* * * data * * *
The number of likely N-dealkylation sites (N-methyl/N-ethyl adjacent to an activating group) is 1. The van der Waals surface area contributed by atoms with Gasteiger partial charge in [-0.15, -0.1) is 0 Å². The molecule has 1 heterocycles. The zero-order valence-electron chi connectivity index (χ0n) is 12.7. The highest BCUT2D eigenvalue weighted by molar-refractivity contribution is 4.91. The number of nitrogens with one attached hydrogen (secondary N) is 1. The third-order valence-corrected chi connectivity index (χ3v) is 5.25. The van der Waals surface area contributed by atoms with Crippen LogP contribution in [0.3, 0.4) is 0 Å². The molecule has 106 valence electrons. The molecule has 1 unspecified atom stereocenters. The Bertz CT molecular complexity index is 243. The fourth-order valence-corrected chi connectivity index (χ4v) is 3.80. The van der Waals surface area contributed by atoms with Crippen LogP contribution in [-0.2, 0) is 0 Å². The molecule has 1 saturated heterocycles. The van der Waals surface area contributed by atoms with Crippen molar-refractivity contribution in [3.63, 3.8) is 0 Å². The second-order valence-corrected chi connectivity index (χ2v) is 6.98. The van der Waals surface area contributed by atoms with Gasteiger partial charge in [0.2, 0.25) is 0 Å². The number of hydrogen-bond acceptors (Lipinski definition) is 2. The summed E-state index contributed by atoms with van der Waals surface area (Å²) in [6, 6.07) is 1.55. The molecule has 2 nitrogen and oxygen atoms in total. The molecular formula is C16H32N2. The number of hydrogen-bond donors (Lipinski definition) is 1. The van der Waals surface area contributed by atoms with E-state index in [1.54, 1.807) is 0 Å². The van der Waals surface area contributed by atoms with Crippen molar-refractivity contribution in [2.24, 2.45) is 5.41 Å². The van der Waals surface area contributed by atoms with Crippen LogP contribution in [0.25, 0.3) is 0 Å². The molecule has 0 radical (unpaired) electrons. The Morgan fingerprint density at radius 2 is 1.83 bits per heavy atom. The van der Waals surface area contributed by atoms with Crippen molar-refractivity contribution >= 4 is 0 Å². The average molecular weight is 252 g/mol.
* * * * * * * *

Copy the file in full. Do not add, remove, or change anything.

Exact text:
The number of likely N-dealkylation sites (N-methyl/N-ethyl adjacent to an activating group) is 1. The van der Waals surface area contributed by atoms with Gasteiger partial charge in [-0.15, -0.1) is 0 Å². The molecule has 1 heterocycles. The zero-order valence-electron chi connectivity index (χ0n) is 12.7. The highest BCUT2D eigenvalue weighted by molar-refractivity contribution is 4.91. The number of nitrogens with one attached hydrogen (secondary N) is 1. The third-order valence-corrected chi connectivity index (χ3v) is 5.25. The van der Waals surface area contributed by atoms with Crippen LogP contribution in [0.3, 0.4) is 0 Å². The molecule has 106 valence electrons. The molecule has 1 unspecified atom stereocenters. The Bertz CT molecular complexity index is 243. The fourth-order valence-corrected chi connectivity index (χ4v) is 3.80. The van der Waals surface area contributed by atoms with Crippen LogP contribution in [-0.2, 0) is 0 Å². The molecule has 1 saturated heterocycles. The van der Waals surface area contributed by atoms with Crippen molar-refractivity contribution in [3.63, 3.8) is 0 Å². The second-order valence-corrected chi connectivity index (χ2v) is 6.98. The van der Waals surface area contributed by atoms with Gasteiger partial charge in [0.2, 0.25) is 0 Å². The number of hydrogen-bond acceptors (Lipinski definition) is 2. The summed E-state index contributed by atoms with van der Waals surface area (Å²) in [6, 6.07) is 1.55. The molecule has 2 nitrogen and oxygen atoms in total. The molecular formula is C16H32N2. The number of hydrogen-bond donors (Lipinski definition) is 1. The van der Waals surface area contributed by atoms with E-state index in [1.54, 1.807) is 0 Å². The van der Waals surface area contributed by atoms with Crippen molar-refractivity contribution in [2.24, 2.45) is 5.41 Å². The van der Waals surface area contributed by atoms with Crippen LogP contribution in [0.25, 0.3) is 0 Å². The molecule has 0 radical (unpaired) electrons. The Morgan fingerprint density at radius 2 is 1.83 bits per heavy atom. The van der Waals surface area contributed by atoms with Crippen molar-refractivity contribution >= 4 is 0 Å². The average molecular weight is 252 g/mol.